Terms: Aut, Win, Spr | Units: 2

ME 104S: Designing Your Stanford (EDUC 118S)

DYS uses a Design Thinking approach to help Freshmen and Sophomores learn practical tools and ideas to make the most of their Stanford experience. Topics include the purpose of college, major selection, educational and vocational wayfinding, and innovating college outcomes, explored through the design thinking process. This seminar class incorporates small group discussion, in-class activities, field exercises, personal reflection, and individual coaching. Expect ideation tools, storytelling practices, prototyping to discover more about yourself and possible paths forward. The course concludes with creation of multiple versions of what college might look like and how to make those ideas reality. All enrolled and waitlisted students should attend class on day 1 for admission. Additional course information at http://www.designingyourstanford.org.
Terms: Aut, Win, Spr | Units: 2

ME 110: Design Sketching

Design Visualization, offers students a unique opportunity to acquire a new (visual) language over the span of one short quarter. nnnImagine a process whereby you can close your eyes, and, after a few short weeks, leveraging established Design Principles, open them, and imagine/draw virtually anything that comes to mind.... this is our pledge to you, independent of your previous sketching experience.nnnThis course melds basics with Industrial Design discipline (which creates the aesthetic, experience of products and services), dividing it into two parts; the ability to representationally draw in three-dimensions, while exploring the nuances of form & materials. ME110 initially focuses on the first component, building the structural foundation for perspective drawing, then introducing basic lighting and shading theory to 'complete the picture'. Analysis gives way to individual choice, as confidence builds. nnnWhile we express & explore solutions with traditional analog medium (pens, paper, etc.;-- supplied!), we bridge 'the digital divide', expressing final projects in several media choices, stirring in portfolio & professional advice enroute.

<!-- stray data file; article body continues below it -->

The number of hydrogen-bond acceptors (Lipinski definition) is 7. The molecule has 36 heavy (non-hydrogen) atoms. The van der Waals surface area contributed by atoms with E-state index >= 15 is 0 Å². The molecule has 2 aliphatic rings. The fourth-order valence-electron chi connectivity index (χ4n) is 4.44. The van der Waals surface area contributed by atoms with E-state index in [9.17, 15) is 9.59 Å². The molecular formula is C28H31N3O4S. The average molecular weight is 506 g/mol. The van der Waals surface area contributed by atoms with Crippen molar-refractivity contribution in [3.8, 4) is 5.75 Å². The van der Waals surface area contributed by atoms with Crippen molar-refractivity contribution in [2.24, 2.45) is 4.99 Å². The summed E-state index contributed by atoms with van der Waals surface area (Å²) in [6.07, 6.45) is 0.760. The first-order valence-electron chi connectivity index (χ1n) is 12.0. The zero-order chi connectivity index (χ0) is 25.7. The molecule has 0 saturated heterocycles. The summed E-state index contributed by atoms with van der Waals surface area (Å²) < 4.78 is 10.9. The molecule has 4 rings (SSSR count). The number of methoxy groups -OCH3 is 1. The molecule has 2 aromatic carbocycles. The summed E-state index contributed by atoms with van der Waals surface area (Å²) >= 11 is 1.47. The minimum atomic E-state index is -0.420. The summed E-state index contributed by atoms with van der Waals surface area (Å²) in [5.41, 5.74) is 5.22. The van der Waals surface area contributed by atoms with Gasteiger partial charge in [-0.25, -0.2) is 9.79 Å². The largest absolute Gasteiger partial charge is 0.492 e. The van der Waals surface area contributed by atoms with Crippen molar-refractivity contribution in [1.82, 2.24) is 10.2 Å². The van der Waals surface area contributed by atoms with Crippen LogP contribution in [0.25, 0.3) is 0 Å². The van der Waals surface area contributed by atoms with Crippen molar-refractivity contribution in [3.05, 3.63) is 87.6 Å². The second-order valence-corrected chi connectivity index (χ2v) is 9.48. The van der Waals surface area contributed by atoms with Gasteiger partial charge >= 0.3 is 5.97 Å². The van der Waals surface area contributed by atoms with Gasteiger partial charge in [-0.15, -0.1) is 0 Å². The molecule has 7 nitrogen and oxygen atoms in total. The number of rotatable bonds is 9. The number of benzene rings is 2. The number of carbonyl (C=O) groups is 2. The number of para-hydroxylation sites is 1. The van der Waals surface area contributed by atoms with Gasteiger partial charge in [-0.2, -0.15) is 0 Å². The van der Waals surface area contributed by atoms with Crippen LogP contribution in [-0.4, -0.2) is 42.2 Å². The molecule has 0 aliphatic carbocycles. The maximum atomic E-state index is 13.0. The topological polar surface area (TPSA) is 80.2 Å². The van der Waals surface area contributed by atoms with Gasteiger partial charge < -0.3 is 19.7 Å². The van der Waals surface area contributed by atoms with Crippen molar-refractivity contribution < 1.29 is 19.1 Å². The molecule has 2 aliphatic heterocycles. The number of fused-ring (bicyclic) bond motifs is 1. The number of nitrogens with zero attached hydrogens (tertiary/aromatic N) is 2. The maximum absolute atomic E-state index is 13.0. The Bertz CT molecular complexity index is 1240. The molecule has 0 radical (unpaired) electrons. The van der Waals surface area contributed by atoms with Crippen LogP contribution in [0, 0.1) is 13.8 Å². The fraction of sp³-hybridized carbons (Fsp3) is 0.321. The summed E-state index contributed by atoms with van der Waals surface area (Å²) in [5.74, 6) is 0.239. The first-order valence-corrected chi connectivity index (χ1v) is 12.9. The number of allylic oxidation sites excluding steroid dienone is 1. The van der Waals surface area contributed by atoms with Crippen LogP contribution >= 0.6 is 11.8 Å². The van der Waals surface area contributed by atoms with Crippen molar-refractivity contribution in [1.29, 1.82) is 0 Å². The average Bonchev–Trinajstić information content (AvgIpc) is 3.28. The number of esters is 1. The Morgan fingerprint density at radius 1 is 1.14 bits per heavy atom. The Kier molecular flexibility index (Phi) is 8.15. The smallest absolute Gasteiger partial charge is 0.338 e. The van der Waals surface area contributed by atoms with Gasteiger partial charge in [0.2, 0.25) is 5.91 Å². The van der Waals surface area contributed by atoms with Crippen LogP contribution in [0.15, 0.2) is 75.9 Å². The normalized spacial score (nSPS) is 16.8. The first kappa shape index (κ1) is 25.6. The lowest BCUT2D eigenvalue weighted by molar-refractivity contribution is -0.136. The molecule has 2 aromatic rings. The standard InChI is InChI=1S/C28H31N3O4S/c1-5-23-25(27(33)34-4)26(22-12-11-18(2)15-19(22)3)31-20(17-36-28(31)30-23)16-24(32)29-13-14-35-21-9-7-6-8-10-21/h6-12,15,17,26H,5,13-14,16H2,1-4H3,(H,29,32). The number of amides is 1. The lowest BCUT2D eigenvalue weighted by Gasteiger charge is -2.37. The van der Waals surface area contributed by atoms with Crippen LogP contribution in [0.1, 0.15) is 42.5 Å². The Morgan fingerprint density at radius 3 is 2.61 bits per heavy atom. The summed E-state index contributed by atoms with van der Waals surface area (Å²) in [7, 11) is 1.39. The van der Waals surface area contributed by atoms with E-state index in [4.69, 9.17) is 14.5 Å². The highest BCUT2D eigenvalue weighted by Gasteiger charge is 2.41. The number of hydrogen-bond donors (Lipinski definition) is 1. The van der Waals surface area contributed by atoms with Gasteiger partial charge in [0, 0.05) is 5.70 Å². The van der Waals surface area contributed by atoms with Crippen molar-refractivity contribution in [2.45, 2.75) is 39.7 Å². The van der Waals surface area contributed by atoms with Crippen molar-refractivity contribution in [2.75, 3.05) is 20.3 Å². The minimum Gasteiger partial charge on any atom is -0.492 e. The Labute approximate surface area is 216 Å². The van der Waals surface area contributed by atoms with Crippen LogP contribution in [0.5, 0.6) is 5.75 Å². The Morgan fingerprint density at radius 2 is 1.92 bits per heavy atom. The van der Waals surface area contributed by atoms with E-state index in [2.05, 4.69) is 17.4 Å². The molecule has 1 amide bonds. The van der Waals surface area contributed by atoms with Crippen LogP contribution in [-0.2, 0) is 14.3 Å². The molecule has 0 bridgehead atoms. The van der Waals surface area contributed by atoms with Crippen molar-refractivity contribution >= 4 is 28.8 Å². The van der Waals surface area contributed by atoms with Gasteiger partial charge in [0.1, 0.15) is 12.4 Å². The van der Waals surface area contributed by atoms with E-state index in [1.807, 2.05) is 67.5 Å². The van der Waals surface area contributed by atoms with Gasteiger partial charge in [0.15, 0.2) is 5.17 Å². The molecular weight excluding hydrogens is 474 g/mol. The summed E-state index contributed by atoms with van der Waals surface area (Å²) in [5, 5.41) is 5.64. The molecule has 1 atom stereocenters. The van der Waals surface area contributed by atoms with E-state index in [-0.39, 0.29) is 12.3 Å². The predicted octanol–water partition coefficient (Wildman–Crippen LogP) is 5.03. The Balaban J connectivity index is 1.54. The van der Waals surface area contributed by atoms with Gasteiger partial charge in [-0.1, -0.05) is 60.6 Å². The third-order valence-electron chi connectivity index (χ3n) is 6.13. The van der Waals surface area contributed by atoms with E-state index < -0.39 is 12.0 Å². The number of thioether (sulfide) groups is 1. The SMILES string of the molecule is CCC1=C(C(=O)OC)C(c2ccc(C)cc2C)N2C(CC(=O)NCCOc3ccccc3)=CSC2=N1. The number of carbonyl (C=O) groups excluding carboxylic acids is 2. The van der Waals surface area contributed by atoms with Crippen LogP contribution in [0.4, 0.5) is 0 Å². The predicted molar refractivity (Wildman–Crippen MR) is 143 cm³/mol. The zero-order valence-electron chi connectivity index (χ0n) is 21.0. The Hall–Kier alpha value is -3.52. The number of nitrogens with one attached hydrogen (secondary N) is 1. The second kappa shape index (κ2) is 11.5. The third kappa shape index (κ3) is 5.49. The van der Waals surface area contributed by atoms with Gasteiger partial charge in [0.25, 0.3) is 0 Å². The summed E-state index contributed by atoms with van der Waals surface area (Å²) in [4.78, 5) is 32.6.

Terms: Aut, Win, Spr | Units: 2 | Repeatable for credit

ME 110B: Digital Design Principles and Applications

Building upon foundation design principles, project-based individual / group exploration and critique facilitates a self-guided learning process, where analytical problem-solving approaches are cultivated through real-time implementation in digital tools. A series of diverse projects are brought together in conjunction with related student project portfolio development. Class Prerequisites: Students must have completed ME110 with high levels of understanding, engagement. May be repeat for credit
Terms: Aut, Win, Spr | Units: 2 | Repeatable 2 times (up to 4 units total)
Instructors: Scott, W. (PI)